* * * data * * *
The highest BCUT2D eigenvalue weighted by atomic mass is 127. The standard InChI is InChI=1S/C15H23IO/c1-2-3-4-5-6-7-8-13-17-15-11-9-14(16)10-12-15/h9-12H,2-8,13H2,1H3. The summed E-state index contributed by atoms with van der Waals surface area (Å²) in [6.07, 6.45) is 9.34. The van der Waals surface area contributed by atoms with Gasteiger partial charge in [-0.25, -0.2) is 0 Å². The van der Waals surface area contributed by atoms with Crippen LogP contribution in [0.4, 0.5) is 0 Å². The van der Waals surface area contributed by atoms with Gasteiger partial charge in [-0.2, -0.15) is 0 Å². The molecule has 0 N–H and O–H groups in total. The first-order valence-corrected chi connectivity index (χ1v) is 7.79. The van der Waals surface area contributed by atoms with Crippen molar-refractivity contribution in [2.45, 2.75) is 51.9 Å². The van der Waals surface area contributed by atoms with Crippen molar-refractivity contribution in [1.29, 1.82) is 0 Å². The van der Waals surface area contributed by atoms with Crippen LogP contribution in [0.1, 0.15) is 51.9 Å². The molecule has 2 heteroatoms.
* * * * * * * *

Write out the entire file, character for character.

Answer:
The highest BCUT2D eigenvalue weighted by atomic mass is 127. The standard InChI is InChI=1S/C15H23IO/c1-2-3-4-5-6-7-8-13-17-15-11-9-14(16)10-12-15/h9-12H,2-8,13H2,1H3. The summed E-state index contributed by atoms with van der Waals surface area (Å²) in [6.07, 6.45) is 9.34. The van der Waals surface area contributed by atoms with Gasteiger partial charge in [-0.25, -0.2) is 0 Å². The van der Waals surface area contributed by atoms with Crippen LogP contribution in [0.4, 0.5) is 0 Å². The van der Waals surface area contributed by atoms with Gasteiger partial charge in [-0.2, -0.15) is 0 Å². The molecule has 0 N–H and O–H groups in total. The first-order valence-corrected chi connectivity index (χ1v) is 7.79. The van der Waals surface area contributed by atoms with Crippen molar-refractivity contribution in [2.45, 2.75) is 51.9 Å². The van der Waals surface area contributed by atoms with Crippen molar-refractivity contribution in [1.29, 1.82) is 0 Å². The van der Waals surface area contributed by atoms with Crippen LogP contribution in [0.1, 0.15) is 51.9 Å². The molecule has 2 heteroatoms.